Household by Sharon Chiquitero

The New Jersey apartment is a walk-through of rooms. Domino® At the very end is a kitchen which faces a yard of weeds. America’s Choice® It’s a small kitchen because the table where the family sits to eat meals takes up most of the space. Hellman’s®There are plastic bags and eco-friendly bags by the fridge which has magnets, calendars, sticky notes, and newspaper clippings. Gold Bond® On the table is a stack of books and folders, batteries, pictures, baby bottles, and fruit.Kizmos™ On the walls there are pictures of fruits, flowers and the sea.Similac® Here the mother wastes gas when she can’t turn the stove on and doesn’t bother turning it off before she look for matches. Trident™ During the daytime, if it’s sunny out, the lights stay off because the windows are positioned in such a way that so much light can come in, illuminating the entire kitchen with its warmth. Morton® The sink is dripping and the mother says she won’t have it fixed because it’s the landlord’s problem since he’s paying for it. Poland Spring® There’s a lamp here that’s usually on late into the night when one of the daughters is up doing homework on her laptop, listening to music, charging her phone, and keeping the laptop plugged in. Warheads® The next room, is the bedroom where the children sleep. Oops!™ Against one wall is a large white metal bunk bed; a twin bed above a queen bed. Dove® On the side of the bed is a bookshelf and a cart of shelves filled with notebooks. Moleskine® Up against the other wall is another bookshelf and a wardrobe full of clothing, books, and stuffed animals. Bic™ Hidden between the two bookshelves is a door which opens to a closet full of clothes to one side and construction tools on the other. Minwax® The children rarely spend any time here (usually they’re at school or working) unless they’re looking for books or clothes so the lights remain off. Post-it® Above one of the bookshelves lays a forgotten typewriter which one of the daughters refuses to throw out but can’t be bothered enough to bring down. Elmer’s® There are charger cables in outlets which aren’t plugged into anything else and stay there for most of the days. Office Depot® The bedroom next to this one belongs to the parents. Puffs® There is a queen bed, a closet with sliding doors full of clothes, a flat screen television, and a small wardrobe of shoes. CVS® There are shoes and socks on the floor and the bed is unmade. Aveeno® There are two sets of lamps here which the mother turns on instead of the room lights when her baby niece is napping. Pond’s® Sometimes the family leaves the apartment for hours and they forget to leave them off so the lamps burn for hours, illuminating the room for the rats. Pampers® A small hallway leads out of the room. OcuFresh® In the hallway there are family photos on the walls and a door leading into the bathroom. Kotex® The bathroom is small but it has a toilet, a sink, a tub with a built-in shower. Febreze® On the floor by the furnace is a bucket of umbrellas and laundry detergent. Austin’s® Here the shower drips and it annoys one of the daughters (the one with bags under her eyes) because she thinks it shouldn’t be dripping when the tap is completely closed and she keeps forgetting it needs to be fixed so she keeps turning and turning only for it to suddenly spray water all over her; she shrieks at the cold water, runs out to ask her mother why it hasn’t been fixed and her mother says it’s not her problem, she’s not paying–– Neutrogena® Upon exiting the bathroom, immediately on the right is the living room and the front door––the only exit and entrance. Germ X® There is a large wardrobe here with drawers and shelves which the father constructed by hand (he’s constructed most of the wardrobes with his hands). Member’s Mark® There is a large table filled with paper, CDs, envelopes, batteries, cables, and a desktop computer. Energizer® There’s a bike near the furnace, a chair with wheels, a metal chair, and a fold up table. Staedtler® Here the father spends most of his time on the computer and storing numbers for the lottery on paper instead of the computer before him. Sharpie® The family enters through the living room but they never stop to sit here and talk, they go straight to the kitchen or their rooms where they spend their days, working, resting, wasting, existing. Evercare® This is their home. Berkley & Jensen®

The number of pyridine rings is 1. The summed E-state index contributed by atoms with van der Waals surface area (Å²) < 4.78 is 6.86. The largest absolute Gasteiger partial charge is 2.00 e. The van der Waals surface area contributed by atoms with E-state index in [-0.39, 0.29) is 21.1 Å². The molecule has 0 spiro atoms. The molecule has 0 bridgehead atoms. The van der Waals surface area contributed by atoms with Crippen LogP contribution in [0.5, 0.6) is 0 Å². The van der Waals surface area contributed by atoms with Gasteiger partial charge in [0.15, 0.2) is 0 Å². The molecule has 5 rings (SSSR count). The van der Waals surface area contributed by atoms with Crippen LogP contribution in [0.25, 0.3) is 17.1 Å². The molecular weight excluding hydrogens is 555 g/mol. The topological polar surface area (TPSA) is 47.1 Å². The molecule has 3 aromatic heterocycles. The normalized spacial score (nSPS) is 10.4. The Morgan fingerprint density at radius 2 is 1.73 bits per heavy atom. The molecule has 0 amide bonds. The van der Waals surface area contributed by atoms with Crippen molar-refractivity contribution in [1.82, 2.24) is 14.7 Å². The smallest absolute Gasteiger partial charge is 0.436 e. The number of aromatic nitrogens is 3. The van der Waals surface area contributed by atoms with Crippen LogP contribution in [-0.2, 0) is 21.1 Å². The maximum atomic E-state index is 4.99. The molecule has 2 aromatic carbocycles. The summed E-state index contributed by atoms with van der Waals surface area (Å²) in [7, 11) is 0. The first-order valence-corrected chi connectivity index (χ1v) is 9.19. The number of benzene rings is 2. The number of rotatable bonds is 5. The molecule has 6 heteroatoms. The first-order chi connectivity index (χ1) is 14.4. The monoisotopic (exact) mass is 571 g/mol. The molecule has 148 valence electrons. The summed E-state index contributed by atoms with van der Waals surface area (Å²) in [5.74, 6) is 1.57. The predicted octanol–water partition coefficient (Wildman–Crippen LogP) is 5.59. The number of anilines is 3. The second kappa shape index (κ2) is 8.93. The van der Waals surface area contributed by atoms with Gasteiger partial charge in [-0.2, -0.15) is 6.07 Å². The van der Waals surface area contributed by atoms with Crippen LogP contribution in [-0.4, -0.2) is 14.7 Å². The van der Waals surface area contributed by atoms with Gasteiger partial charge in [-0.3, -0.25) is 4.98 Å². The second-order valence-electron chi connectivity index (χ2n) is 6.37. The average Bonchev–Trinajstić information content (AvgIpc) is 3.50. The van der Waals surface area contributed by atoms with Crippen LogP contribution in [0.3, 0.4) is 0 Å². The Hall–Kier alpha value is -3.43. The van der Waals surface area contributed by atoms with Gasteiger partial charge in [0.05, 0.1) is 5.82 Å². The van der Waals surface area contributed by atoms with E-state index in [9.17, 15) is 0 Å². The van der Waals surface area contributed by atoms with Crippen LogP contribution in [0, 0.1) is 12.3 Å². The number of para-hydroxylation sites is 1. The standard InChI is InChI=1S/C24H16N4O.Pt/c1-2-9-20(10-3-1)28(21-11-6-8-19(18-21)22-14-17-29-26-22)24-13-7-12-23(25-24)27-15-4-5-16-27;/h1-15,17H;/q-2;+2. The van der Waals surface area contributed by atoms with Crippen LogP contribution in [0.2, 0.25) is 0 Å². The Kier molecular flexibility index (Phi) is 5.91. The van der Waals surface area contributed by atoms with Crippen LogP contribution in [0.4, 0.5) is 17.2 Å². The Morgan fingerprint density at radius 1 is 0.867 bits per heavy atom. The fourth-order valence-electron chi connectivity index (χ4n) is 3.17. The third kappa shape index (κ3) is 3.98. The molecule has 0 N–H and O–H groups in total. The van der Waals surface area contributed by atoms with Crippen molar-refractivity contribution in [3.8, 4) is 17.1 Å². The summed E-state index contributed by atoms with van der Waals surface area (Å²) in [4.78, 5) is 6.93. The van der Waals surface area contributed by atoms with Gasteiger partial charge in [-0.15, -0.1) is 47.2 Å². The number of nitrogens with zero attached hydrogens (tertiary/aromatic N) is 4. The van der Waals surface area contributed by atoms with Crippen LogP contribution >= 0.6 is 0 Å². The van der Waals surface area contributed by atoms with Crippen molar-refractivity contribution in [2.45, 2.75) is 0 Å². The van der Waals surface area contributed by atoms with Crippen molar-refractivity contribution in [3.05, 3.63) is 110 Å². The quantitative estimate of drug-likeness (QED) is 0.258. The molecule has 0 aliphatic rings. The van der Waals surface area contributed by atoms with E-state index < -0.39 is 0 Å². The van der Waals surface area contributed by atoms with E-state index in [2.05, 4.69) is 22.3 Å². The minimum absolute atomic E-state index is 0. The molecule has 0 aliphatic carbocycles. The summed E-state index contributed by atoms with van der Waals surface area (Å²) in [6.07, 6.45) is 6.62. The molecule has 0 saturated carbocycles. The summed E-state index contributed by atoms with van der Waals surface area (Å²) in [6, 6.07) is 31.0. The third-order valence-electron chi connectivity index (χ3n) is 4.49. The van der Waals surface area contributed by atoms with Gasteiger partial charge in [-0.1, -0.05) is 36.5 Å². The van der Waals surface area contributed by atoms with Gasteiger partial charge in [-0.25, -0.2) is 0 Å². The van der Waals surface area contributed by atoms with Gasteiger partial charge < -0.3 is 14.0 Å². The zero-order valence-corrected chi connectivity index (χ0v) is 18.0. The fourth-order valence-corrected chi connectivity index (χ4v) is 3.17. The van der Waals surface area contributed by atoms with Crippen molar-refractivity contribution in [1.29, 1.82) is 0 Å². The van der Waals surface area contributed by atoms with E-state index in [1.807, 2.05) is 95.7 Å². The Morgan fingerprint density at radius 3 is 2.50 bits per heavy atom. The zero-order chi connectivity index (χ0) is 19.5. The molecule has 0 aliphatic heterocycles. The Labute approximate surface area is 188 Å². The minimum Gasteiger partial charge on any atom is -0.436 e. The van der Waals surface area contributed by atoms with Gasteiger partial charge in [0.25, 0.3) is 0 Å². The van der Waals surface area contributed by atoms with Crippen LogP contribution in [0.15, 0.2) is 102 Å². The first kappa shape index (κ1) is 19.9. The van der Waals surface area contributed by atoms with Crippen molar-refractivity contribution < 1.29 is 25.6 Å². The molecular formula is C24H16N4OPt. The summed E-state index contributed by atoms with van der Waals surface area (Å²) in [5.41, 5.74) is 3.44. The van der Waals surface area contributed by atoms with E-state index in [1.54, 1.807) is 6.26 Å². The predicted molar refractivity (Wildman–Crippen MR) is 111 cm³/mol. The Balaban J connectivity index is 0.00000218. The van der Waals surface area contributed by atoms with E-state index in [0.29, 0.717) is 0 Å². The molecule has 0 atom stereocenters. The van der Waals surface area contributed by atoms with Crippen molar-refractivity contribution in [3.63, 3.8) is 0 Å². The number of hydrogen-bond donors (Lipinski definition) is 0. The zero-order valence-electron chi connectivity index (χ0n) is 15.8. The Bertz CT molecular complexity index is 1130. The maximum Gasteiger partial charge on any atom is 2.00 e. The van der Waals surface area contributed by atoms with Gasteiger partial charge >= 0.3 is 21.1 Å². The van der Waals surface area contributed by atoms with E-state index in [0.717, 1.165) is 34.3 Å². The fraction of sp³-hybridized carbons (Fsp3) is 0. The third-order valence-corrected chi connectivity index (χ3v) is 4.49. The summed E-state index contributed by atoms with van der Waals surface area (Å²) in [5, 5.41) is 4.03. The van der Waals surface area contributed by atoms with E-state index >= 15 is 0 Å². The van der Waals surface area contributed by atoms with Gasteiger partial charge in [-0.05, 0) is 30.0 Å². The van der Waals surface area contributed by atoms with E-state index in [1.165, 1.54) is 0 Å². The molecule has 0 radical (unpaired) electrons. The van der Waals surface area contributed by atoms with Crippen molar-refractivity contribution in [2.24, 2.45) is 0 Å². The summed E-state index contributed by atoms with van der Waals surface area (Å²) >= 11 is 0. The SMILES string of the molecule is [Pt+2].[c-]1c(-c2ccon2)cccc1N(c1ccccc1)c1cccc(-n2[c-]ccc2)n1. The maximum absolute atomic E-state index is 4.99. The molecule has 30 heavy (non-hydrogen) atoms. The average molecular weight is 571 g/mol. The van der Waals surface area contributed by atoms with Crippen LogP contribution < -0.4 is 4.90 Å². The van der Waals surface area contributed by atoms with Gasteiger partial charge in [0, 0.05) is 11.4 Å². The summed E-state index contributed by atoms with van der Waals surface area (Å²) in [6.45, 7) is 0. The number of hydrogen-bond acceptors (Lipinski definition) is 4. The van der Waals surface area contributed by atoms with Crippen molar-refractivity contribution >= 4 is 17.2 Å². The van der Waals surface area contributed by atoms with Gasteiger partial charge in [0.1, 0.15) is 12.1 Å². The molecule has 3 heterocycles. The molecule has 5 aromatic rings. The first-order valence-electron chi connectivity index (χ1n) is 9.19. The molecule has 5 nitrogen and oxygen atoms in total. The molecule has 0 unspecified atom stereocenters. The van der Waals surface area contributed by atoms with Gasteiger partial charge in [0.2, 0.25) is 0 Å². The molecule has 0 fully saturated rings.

Something I wrote for my Ecopoetics class in the Spring semester of ’11. The assignment was to imitate Juliana Spahr’s work “Unnamed Dragonfly Species” in her book Well Then There Now, using some form of break as she does between each sentence.

Written by Sharon Chiquitero

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